At the Michael’s Makers Summit last summer there was a class on Shibori Dyeing taught by Nicole from Darby Smart. As she was explaining the process of Shibori my hand shot up and I asked, “So basically it’s just like tie-dying?”. We tie-dyed in high school chemistry and I liked it then, turns out shibori is very similar to tie-dyeing just without the psychedelic colors! It’s much, much classier. Shibori is the Japanese technique of resistance dyeing. The way you fold the fabric and the supplies you use to hold it that way create the “resist” and create the patterns.
White fabric from natural fibers (cotton). Today I’m dyeing this 3 pack of flour sack towel.
Office supplies. Seriously, grab your binder clips, rubber bands, and string. I also grabbed this piece of PVC pipe to use.
Dye. I opted for the squeeze bottle by Tulip in blue.
Plastic gloves. These came in the kit with the dye.
Before you get started dyeing, you may want to wet your fabric. Just run it under water until it starts to absorb and then squeeze dry. If you don’t the fabric could have a hard time taking the dye when it is time for that.
3 Shibori Styles
The roll was made by accordion folding the fabric the short way and then rolling and securing with rubber bands.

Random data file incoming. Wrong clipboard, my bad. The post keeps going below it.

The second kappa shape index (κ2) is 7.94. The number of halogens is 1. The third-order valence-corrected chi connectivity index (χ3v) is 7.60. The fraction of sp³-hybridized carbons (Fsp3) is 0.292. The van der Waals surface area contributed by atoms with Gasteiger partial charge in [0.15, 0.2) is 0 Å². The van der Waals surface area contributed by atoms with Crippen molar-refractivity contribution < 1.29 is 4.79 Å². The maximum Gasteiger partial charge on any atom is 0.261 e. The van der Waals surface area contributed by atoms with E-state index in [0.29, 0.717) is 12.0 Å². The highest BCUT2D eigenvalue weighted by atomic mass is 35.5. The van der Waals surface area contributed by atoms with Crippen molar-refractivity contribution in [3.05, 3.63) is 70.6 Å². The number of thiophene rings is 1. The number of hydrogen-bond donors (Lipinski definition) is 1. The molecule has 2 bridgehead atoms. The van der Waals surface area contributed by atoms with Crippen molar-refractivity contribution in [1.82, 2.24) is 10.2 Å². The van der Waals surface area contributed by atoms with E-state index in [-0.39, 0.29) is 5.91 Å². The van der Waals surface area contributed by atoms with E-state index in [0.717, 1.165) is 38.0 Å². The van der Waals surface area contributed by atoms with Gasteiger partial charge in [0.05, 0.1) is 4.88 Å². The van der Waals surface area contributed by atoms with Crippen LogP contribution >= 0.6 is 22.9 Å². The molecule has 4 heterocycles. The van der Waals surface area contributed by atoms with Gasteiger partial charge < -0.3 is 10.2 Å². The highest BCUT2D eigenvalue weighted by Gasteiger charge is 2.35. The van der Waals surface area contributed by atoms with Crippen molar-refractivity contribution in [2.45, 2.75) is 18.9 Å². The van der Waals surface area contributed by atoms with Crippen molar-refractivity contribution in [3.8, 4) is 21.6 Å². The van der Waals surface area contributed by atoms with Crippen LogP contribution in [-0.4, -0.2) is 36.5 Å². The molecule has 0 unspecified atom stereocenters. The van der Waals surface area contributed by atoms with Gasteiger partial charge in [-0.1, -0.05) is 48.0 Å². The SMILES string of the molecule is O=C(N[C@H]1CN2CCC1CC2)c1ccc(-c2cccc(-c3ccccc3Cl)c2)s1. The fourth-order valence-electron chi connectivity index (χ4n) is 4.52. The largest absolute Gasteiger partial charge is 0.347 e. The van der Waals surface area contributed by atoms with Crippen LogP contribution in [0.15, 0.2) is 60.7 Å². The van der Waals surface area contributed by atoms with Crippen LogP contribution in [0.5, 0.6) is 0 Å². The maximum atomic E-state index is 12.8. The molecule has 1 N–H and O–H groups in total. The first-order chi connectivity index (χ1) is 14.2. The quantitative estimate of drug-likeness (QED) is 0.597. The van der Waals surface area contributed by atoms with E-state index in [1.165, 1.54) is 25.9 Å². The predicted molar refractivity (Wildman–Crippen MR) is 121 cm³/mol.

Pattern number two was made folding the towel on the bias, wrapping around the pipe and securing with twine.
The final pattern was created by folding the towel vertically and placing rubber bands along the edges, evenly spaced.
Once your items are folded and secured it’s time to dye! Place them in a container big enough to hold them and that you don’t care about getting dye on. Squeeze the dye onto the items until they are covered. For these 3 towels, I used just over 1 bottle of dye.
Let sit for 6-8 hours or overnight before rinsing. I moved mine into a large bag to make them a little less tempting for my kids to play with. Rinse, use scissor to snip the rubber bands and twine, continue rinsing until the water runs clear. You can hang to dry, or I tossed mine in the dryer. Be sure to follow the instruction on your dye to make sure you get the color set.
Pattern 2. Folded on the bias and tied onto the pipe with twine.
Pattern 3. The rubber bands.
Which is your favorite? I’m loving the circles created by the rubber bands.
Did you try tie-dyeing, and now you’re ready to try the more refined Shibori style of dyeing?